Setting up the Birth Space

The environment and energy of the birth space affects the labouring client and support people. Here are some ways doulas help set the space.

Most importantly, before entering the birth-space, “baggage” must be left outside.  Pause before going in. Turn off phone-ringer. Tidy your appearance and put on your nametag if you have one. Take a deep and calming breath. 

Here are some practical things doulas can do in the room:

1). The first thing you do every time you enter or re-enter the room is to WASH YOUR HANDS. Put a pair of gloves in your pocket.

2). Deal with all the material stuff - clients’ and your own. Put things away. Besides looking messy, clutter is a safety concern. Hang jackets, deal with extra clothing, put bags somewhere reachable but unobtrusive. Beware the “splash zone.”

3). Put spoilable food in fridge or freezer and non-perishables on a shelf near the fridge.

4). Fill the blanket warmer or dryer. Ensure there are enough washcloths, sheets, and towels. Put pillows where they’re needed for client comfort.

5). Set up your doula area - your client file, birth notes, re-read the birth plan and remind yourself of client wishes.

6). Manage liquids. Put ice chips in the freezer. (Remember the spoon.) Fill water bottles / tea / labour-aid liquid. Ensure there are a couple of bendy-straws available.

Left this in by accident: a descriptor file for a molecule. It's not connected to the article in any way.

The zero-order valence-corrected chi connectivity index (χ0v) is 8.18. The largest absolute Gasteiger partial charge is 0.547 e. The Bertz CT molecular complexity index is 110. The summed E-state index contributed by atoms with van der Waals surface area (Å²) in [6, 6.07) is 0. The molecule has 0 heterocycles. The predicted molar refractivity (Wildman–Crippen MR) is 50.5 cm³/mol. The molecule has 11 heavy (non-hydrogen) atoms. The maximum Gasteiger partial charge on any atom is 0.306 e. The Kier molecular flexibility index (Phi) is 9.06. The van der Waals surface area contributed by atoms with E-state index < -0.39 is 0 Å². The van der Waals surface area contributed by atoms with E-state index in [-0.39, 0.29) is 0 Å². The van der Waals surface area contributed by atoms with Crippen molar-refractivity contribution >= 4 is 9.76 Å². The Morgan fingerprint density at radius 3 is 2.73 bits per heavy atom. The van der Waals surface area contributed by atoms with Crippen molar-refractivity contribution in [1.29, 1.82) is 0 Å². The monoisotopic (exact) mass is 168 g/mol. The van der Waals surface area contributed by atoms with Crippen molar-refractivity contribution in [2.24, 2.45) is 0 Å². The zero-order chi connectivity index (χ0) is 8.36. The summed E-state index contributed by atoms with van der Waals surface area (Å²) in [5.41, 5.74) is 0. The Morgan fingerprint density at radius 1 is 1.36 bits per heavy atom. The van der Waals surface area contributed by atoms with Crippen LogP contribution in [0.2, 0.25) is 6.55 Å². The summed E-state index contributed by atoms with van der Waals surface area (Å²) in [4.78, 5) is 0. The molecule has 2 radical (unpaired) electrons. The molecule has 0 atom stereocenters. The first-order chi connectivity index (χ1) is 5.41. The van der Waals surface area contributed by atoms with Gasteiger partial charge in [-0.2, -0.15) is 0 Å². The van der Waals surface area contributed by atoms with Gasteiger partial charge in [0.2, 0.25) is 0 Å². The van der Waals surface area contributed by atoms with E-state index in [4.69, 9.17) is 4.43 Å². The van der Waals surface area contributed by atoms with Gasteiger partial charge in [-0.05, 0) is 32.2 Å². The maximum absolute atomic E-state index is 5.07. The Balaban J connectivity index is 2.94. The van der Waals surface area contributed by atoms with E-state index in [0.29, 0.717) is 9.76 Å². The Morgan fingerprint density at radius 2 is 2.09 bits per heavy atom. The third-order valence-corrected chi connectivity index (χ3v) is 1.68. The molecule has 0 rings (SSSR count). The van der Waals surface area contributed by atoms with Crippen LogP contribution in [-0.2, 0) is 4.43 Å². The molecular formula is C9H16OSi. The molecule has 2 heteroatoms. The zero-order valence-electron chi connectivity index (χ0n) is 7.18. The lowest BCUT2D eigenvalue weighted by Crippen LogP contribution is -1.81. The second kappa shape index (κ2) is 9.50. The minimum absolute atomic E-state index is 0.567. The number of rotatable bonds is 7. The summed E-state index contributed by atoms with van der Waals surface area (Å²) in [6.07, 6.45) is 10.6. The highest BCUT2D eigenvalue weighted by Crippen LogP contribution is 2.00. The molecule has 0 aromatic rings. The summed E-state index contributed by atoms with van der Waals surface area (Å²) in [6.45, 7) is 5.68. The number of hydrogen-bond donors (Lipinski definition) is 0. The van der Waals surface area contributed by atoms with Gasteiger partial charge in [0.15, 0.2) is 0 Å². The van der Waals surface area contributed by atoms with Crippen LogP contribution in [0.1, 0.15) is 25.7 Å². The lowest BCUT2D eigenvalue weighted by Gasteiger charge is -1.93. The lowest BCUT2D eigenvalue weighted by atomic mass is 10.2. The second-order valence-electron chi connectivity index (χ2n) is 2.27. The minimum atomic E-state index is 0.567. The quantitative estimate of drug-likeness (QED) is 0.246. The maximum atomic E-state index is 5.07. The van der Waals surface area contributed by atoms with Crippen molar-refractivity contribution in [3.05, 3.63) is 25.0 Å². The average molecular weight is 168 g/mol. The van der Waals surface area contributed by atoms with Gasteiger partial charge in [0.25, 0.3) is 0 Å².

7). Set the tone of the room:

    • Fix lighting with dimmers, curtains/blinds, candles, night-lights. 
    • Set the sounds as your clients wish - a playlist on their phones, affirmations, or silence. 
    • Take care of smells. Most hospitals have a scent policy so check that before using essential oils, which are fine to use at home. Ditch stale coffee and anything else that might smell offensive to a labouring client. 
    • If the client has a focus point image or item - unpack that and set it out.

8). Check for any other comfort bits or necessities. Is there a birth-ball or birthing-stool?

9). If you are to take photos or video, get the camera set up. (But only if there’s time and you aren’t needed for hands-on birth support.)

Besides the aesthetics, safety is a concern. Watch for trip hazards.

At birth centres and hospitals, there’s a great deal of equipment that has to be wheeled around in time for the birth and even more in case of emergency.

At home births, there should always be a clear path in case of transport to the hospital and there’s usually routine equipment that needs a place.  

Most of the things doulas do to take care of the space are the things that only get noticed if they’re not done.

For example, perhaps no one notices the blanket warmer getting filled, but they’ll surely notice if there are no warm blankets.

Ideally, we want the details looked after before anyone has to ask.  

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